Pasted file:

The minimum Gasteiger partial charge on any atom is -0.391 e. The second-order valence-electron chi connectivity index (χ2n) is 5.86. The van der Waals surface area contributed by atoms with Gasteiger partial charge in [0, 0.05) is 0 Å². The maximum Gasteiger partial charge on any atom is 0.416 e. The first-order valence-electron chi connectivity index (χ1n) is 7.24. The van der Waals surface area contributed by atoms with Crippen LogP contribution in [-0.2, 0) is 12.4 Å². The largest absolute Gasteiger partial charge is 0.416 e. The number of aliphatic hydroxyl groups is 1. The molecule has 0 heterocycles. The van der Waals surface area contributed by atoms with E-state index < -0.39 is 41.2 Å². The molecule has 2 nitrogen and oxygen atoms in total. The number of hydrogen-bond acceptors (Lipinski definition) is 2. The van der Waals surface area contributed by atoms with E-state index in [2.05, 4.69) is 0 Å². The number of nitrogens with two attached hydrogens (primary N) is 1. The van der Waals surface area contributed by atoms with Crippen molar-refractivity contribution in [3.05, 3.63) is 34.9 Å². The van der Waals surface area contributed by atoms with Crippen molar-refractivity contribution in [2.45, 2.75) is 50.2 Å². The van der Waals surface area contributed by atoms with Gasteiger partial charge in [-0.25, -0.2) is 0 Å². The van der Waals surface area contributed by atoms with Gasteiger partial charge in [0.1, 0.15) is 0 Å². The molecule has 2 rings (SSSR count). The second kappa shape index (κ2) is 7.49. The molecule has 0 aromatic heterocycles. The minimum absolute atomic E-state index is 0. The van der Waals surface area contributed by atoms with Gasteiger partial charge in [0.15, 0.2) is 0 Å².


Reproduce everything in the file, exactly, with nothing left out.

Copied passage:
The minimum Gasteiger partial charge on any atom is -0.391 e. The second-order valence-electron chi connectivity index (χ2n) is 5.86. The van der Waals surface area contributed by atoms with Gasteiger partial charge in [0, 0.05) is 0 Å². The maximum Gasteiger partial charge on any atom is 0.416 e. The first-order valence-electron chi connectivity index (χ1n) is 7.24. The van der Waals surface area contributed by atoms with Crippen LogP contribution in [-0.2, 0) is 12.4 Å². The largest absolute Gasteiger partial charge is 0.416 e. The number of aliphatic hydroxyl groups is 1. The molecule has 0 heterocycles. The van der Waals surface area contributed by atoms with E-state index < -0.39 is 41.2 Å². The molecule has 2 nitrogen and oxygen atoms in total. The number of hydrogen-bond acceptors (Lipinski definition) is 2. The van der Waals surface area contributed by atoms with E-state index in [2.05, 4.69) is 0 Å². The number of nitrogens with two attached hydrogens (primary N) is 1. The van der Waals surface area contributed by atoms with Crippen molar-refractivity contribution in [3.05, 3.63) is 34.9 Å². The van der Waals surface area contributed by atoms with Crippen molar-refractivity contribution in [2.45, 2.75) is 50.2 Å². The van der Waals surface area contributed by atoms with Gasteiger partial charge in [-0.25, -0.2) is 0 Å². The van der Waals surface area contributed by atoms with Gasteiger partial charge in [0.1, 0.15) is 0 Å². The molecule has 2 rings (SSSR count). The second kappa shape index (κ2) is 7.49. The molecule has 0 aromatic heterocycles. The minimum absolute atomic E-state index is 0. The van der Waals surface area contributed by atoms with Gasteiger partial charge in [0.15, 0.2) is 0 Å².